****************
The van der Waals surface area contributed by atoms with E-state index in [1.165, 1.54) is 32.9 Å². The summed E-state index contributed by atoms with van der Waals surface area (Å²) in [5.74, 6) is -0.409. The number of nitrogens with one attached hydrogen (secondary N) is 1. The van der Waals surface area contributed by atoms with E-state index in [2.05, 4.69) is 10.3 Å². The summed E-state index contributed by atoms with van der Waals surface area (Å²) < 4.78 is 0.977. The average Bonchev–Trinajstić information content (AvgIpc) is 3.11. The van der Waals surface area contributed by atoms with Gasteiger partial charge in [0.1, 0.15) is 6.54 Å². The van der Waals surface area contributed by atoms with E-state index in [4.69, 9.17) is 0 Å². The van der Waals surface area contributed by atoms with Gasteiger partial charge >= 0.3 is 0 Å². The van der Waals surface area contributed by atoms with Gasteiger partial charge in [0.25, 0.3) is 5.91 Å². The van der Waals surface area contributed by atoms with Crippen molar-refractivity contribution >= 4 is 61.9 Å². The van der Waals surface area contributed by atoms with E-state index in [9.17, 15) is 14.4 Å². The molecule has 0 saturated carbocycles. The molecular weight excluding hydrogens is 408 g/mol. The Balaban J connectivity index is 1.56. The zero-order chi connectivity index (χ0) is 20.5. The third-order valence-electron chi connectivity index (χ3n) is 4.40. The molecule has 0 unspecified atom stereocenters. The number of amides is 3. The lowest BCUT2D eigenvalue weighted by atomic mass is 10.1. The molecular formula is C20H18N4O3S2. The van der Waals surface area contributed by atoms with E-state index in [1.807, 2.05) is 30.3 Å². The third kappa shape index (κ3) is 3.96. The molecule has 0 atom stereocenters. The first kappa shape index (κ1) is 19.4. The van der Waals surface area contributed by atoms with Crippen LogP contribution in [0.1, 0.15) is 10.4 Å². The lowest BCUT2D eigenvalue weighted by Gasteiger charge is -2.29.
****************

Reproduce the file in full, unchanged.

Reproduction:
The van der Waals surface area contributed by atoms with E-state index in [1.165, 1.54) is 32.9 Å². The summed E-state index contributed by atoms with van der Waals surface area (Å²) in [5.74, 6) is -0.409. The number of nitrogens with one attached hydrogen (secondary N) is 1. The van der Waals surface area contributed by atoms with E-state index in [2.05, 4.69) is 10.3 Å². The summed E-state index contributed by atoms with van der Waals surface area (Å²) < 4.78 is 0.977. The average Bonchev–Trinajstić information content (AvgIpc) is 3.11. The van der Waals surface area contributed by atoms with Gasteiger partial charge in [0.1, 0.15) is 6.54 Å². The van der Waals surface area contributed by atoms with E-state index in [4.69, 9.17) is 0 Å². The van der Waals surface area contributed by atoms with Gasteiger partial charge >= 0.3 is 0 Å². The van der Waals surface area contributed by atoms with Gasteiger partial charge in [0.25, 0.3) is 5.91 Å². The van der Waals surface area contributed by atoms with Crippen molar-refractivity contribution >= 4 is 61.9 Å². The van der Waals surface area contributed by atoms with E-state index in [9.17, 15) is 14.4 Å². The molecule has 0 saturated carbocycles. The molecular weight excluding hydrogens is 408 g/mol. The Balaban J connectivity index is 1.56. The zero-order chi connectivity index (χ0) is 20.5. The third-order valence-electron chi connectivity index (χ3n) is 4.40. The molecule has 0 unspecified atom stereocenters. The number of amides is 3. The lowest BCUT2D eigenvalue weighted by atomic mass is 10.1. The molecular formula is C20H18N4O3S2. The van der Waals surface area contributed by atoms with E-state index in [1.807, 2.05) is 30.3 Å². The third kappa shape index (κ3) is 3.96. The molecule has 0 atom stereocenters. The first kappa shape index (κ1) is 19.4. The van der Waals surface area contributed by atoms with Crippen LogP contribution in [0.1, 0.15) is 10.4 Å². The lowest BCUT2D eigenvalue weighted by Gasteiger charge is -2.29.